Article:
Thursday, 16 February 2012


At last I can return to writing more on my blog for those who are interested. I have had several writing commissions to fulfil including contributions to a magazine devoted to Military History, contributing to Wiki and writing a Play for forthcoming performance.

Anyway, enough on that; let us get back to the visit of Rhoda Brooke and Gertrude to Conjurer Trendle. We remember Gertrude is attempting by Paranormal Means to discover the identity of the one who attacked her in the night and blasted her arm. So here goes:

Trendle informs Gertrude that it is beyond the power of medicine to cure for 'Tis the work of an enemy'. He divines who the enemy might be. Rhoda waits outside whilst the procedure takes place:

       He brought a tumbler from the dresser, nearly filled it with water, and fetching an egg, prepared it in
       some private way; after which, he broke it on the edge of the glass, so that the the white went in and
       the yoke remained. As it was getting gloomy, he took the glass and its contents to the window, and
       told Gertrude to watch the mixture closely. They leant over the table together, and the milkwoman
       could see the opaline hue of the egg-fluid changing form as it sank in the water, but she was not near
       enough to define the shape it assumed ...."Do you catch the likeness of any face or figure as you
       look?" demanded the conjurer of the young woman. .  She murmured a reply, in tones so low as to
      be inaudible to Rhoda,  and continued to gaze intently into the glass. (V)

Though the technique is pre-Victorian, and this means of looking into the future was once used in the Scottish Lowlands for love-sick maidens attempting to find a suitor, however, this fictionalisation is drawn from Hardy's own experience as his diary entry for 1884 shows.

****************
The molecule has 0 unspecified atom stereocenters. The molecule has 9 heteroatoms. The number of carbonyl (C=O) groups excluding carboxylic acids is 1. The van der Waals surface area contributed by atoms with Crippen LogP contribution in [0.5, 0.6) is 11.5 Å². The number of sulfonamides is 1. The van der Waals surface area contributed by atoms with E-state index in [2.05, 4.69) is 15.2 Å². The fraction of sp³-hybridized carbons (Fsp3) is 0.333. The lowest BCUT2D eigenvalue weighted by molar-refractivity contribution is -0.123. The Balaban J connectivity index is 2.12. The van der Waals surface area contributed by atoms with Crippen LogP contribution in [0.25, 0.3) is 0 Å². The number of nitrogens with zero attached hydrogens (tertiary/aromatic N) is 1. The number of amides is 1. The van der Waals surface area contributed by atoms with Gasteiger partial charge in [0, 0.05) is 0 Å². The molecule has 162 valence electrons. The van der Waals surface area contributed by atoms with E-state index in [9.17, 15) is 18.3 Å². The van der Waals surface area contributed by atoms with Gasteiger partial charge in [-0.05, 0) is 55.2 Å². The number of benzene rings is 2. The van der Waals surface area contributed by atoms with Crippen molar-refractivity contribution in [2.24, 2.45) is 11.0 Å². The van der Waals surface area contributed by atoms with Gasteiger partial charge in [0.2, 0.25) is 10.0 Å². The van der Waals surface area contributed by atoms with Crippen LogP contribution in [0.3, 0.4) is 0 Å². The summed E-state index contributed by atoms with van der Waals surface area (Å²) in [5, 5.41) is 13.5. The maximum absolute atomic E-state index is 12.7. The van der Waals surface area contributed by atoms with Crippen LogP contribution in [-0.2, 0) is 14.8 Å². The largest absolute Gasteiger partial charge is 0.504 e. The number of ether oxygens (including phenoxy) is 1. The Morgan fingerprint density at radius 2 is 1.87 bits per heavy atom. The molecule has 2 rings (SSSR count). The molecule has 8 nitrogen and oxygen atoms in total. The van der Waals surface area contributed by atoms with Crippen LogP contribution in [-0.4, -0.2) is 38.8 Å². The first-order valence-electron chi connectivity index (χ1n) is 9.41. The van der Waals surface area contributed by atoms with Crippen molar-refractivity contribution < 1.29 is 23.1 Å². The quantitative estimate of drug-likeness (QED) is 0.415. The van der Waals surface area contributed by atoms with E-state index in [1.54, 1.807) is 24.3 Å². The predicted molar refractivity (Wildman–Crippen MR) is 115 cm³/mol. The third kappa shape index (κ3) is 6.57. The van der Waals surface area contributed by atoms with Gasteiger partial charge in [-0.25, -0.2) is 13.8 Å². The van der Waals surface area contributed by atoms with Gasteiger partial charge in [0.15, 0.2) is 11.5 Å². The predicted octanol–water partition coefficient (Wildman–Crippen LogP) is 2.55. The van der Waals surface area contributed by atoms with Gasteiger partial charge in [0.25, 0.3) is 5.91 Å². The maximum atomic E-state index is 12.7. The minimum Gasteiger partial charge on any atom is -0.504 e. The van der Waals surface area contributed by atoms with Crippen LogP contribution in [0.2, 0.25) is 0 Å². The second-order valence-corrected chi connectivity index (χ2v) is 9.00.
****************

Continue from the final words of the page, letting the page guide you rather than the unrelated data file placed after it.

Rhoda, deducing that she  has been identified as the culprit, 'experienced a sense of triumph', nor did she 'altogether deplore that the young thing at her side should learn that their lives had been antagonized by other influences than their own' (V)

The climax of the story arrives and Rhoda's paranormal ritual makes its fullest impact. Six years after Gertrude's visit to Trendle her arm has become worse and her husband finds her tolerably abhorrent because of this blight on her beauty.Gertrude's personality has either changed or her true personality, hinted at earlier, has surfaced. She is an 'irritable, superstitious woman, whose whole time was given to experimenting upon her ailment with every quack remedy she came across' These include 'bunches of mystic herbs, charms, and books of  necromancy'. Out of sheer desperation at the failure of these nostrums she decides to visit Trendle again.

Here we have an 18th century visit to a Quack Doctor

Her second visit to Trendle is a further attempt to utilise the paranormal to ensure the survival of her marriage. He advises her to 'touch with the limb the neck of a man who's been hanged. (VI) , resulting in a turning of the blood and the eradication of the disease from her system. Even though this is a gruesome paranormal ritual Gertrude reconciles herself to the idea by suggesting that the conjurer's words were 'capable of a scientific no less than a ghastly interpretation. She also prays each night 'O Lord, hang some guilty or innocent person soon!' (VII)